“Later, Jesus went to Matthew’s home to share a meal with him. Many other tax collectors and outcasts of society were invited to eat with Jesus and his disciples. When those known as the Pharisees saw what was happening, they were indignant, and they kept asking Jesus’ disciples, “Why would your Master dine with such lowlifes?”When Jesus overheard this, he spoke up and said, “Healthy people don’t need to see a doctor, but the sick will go for treatment.” – Matthew 9:10-12.
If you lived in Capernaum in Biblical times and asked the people to name a lowlife, they would most likely have pointed to the man sitting in the tax collector’s booth—Levi (Matthew). Back then, you did not want to be a tax collector. They bunched the tax collectors together with the criminals, with the murderers and the thieves. In New Testament days, a tax collector would buy his job and then use all the tricks of the trade: lying, fraud, extortion, cheating, bribery to make a handsome profit. Tax collectors. including Levi were notorious for squeezing the little guy and swindling the government. And Levi chose to be a tax collector. When the Pharisees saw Levi, they would turn their heads and spit. They hated sinners. They hated Levi. They thanked God that they were not like this tax collector.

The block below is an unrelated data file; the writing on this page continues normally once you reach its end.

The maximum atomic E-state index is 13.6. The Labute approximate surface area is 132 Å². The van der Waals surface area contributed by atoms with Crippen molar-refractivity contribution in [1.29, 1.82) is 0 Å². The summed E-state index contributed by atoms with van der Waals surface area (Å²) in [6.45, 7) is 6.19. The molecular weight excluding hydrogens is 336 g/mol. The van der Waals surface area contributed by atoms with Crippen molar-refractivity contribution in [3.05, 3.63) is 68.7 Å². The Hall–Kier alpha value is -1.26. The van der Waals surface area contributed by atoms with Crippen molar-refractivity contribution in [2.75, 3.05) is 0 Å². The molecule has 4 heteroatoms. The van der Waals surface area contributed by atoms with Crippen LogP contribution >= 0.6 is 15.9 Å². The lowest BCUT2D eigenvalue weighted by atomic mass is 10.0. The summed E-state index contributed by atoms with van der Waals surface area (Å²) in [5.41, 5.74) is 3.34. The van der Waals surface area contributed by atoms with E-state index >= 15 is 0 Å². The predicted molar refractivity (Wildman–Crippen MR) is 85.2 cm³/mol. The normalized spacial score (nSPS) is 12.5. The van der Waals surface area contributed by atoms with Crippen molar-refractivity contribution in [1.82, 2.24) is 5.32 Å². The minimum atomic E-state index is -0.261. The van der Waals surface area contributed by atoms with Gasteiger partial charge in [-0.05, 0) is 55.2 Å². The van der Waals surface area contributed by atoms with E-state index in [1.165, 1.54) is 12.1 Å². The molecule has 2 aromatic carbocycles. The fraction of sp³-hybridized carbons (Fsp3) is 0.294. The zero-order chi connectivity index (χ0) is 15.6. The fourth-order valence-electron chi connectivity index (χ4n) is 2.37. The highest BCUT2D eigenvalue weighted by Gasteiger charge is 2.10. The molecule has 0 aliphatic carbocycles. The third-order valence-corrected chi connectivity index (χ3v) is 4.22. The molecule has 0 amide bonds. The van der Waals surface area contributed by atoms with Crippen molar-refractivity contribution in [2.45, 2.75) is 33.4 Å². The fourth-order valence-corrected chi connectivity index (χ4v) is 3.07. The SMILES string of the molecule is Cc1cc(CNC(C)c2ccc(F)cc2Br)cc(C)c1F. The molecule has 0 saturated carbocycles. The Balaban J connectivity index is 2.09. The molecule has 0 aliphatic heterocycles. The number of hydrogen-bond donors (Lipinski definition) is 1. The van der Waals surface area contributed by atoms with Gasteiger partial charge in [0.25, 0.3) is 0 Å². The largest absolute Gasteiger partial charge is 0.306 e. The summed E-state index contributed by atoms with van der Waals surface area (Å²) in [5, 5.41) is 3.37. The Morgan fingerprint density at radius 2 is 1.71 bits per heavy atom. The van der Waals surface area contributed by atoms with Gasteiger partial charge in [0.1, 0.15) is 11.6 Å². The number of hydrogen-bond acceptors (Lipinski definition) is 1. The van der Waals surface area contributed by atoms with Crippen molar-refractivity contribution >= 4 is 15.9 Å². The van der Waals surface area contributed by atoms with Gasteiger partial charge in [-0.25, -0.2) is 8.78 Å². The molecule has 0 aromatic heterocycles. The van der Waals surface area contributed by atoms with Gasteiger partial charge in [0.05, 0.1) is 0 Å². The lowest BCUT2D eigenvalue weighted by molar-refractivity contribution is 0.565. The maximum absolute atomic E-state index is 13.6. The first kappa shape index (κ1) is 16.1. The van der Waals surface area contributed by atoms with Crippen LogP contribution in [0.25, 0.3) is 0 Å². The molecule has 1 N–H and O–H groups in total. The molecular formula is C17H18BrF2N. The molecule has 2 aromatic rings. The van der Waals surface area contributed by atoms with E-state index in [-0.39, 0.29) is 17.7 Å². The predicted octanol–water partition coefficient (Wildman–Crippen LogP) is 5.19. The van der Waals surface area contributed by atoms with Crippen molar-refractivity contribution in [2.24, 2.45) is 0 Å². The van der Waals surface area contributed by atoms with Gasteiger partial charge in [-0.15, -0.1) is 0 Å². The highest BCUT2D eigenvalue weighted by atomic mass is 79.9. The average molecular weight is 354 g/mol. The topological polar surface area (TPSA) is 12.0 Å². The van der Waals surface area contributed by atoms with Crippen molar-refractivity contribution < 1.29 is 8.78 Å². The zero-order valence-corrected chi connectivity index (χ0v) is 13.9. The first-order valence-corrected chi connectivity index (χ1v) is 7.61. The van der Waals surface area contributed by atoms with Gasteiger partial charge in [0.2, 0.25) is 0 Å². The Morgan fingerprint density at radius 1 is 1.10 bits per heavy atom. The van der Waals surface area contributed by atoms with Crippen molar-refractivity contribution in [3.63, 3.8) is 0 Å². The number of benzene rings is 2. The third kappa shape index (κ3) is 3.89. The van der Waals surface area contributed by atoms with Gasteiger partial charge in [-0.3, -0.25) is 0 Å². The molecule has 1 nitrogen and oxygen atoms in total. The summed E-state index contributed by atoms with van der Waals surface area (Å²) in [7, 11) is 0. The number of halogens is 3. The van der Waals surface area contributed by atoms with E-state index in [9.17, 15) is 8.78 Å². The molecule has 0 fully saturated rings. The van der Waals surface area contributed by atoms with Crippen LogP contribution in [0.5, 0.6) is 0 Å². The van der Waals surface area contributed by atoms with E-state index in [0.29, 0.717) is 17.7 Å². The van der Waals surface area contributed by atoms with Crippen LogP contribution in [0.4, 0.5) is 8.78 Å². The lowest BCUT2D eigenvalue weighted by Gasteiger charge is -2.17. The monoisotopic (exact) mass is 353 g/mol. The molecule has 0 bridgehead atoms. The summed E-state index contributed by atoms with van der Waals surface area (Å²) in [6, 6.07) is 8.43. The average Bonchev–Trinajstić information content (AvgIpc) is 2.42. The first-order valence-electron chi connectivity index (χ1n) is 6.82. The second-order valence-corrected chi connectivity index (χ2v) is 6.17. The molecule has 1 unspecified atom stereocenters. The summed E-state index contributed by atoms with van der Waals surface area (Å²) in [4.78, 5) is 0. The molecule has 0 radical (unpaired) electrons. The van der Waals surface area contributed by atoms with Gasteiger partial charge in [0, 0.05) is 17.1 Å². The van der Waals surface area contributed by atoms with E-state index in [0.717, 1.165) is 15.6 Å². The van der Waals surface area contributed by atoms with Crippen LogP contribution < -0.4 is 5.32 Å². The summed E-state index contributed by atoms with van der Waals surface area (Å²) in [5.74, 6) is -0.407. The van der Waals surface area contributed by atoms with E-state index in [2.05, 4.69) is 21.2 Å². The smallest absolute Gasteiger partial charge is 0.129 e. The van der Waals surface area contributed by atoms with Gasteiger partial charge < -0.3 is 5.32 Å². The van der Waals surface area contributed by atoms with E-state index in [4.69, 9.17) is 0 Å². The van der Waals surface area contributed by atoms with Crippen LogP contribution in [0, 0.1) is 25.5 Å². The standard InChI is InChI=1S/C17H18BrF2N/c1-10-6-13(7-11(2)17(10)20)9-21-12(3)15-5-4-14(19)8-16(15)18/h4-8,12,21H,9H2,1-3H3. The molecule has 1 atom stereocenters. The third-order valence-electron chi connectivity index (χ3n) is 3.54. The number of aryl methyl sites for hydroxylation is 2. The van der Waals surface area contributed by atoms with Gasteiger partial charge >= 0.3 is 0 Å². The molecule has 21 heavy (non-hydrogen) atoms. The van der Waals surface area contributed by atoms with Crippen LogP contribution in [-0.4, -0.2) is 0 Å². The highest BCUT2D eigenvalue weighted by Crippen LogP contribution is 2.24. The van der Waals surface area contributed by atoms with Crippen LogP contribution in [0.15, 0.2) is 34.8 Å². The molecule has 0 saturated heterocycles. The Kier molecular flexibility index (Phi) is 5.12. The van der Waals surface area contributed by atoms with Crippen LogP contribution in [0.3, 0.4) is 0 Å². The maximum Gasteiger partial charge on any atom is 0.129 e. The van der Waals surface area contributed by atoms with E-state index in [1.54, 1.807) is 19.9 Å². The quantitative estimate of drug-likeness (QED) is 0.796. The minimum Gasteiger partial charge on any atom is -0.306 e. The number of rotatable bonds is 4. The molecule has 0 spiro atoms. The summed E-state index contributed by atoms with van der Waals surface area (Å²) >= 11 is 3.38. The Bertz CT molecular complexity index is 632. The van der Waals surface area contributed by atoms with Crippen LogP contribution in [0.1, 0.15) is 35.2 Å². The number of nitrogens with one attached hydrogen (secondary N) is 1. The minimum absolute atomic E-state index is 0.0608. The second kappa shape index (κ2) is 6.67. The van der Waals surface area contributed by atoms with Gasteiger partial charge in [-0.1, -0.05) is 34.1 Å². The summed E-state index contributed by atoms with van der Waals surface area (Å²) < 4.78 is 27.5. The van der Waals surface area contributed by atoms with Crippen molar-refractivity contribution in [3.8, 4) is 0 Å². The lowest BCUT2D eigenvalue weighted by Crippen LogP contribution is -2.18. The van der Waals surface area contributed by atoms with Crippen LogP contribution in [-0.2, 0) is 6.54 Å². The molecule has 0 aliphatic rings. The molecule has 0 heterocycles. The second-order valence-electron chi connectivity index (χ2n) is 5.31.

What does the fact that Jesus was attracted to sinners say about Him? Over and over we find Jesus, God in a body, interacting with people who were far from God. Yet there they are, face-to-face with righteousness personified.
Jesus’ first response to sinful people, other than some religious leaders, was not judgment, condemnation, or even a counseling session. He offered something infinitely better. The account of the sinful woman at the well in John 4 is a good example as is the woman caught in adultery in John 8 or even Jesus calling Levi (Matthew) to join His entourage and dining with sinners and tax collectors in Matthew 9.
Jesus sees value in all people. That’s why He came to earth to redeem as many as would respond to His rescue plan. Jesus saw beyond race, gender, cultural divisions, and especially sin. The spirit of Christ indeed dwells in all those who follow Christ. John 1:14 (ESV) tells us “And the Word became flesh and dwelt among us, and we have seen his glory, glory as of the only Son from the Father, full of grace and truth.”
Full of grace and truth, Jesus did not come to strike a balance between grace and truth. He brought both. John had seen this firsthand. He had watched Jesus apply the perfect blend of grace and truth to each individual He encountered. Jesus doesn’t just love sinners in some generic, abstract way. He extended His customary grace-filled invitation to the most unusual candidate imaginable: a tax collector named Levi, and to each one of us.
- What in your mind is the difference in loving and liking someone?
- Since God is gracious to undeserving sinners, what can we do this week to do the same?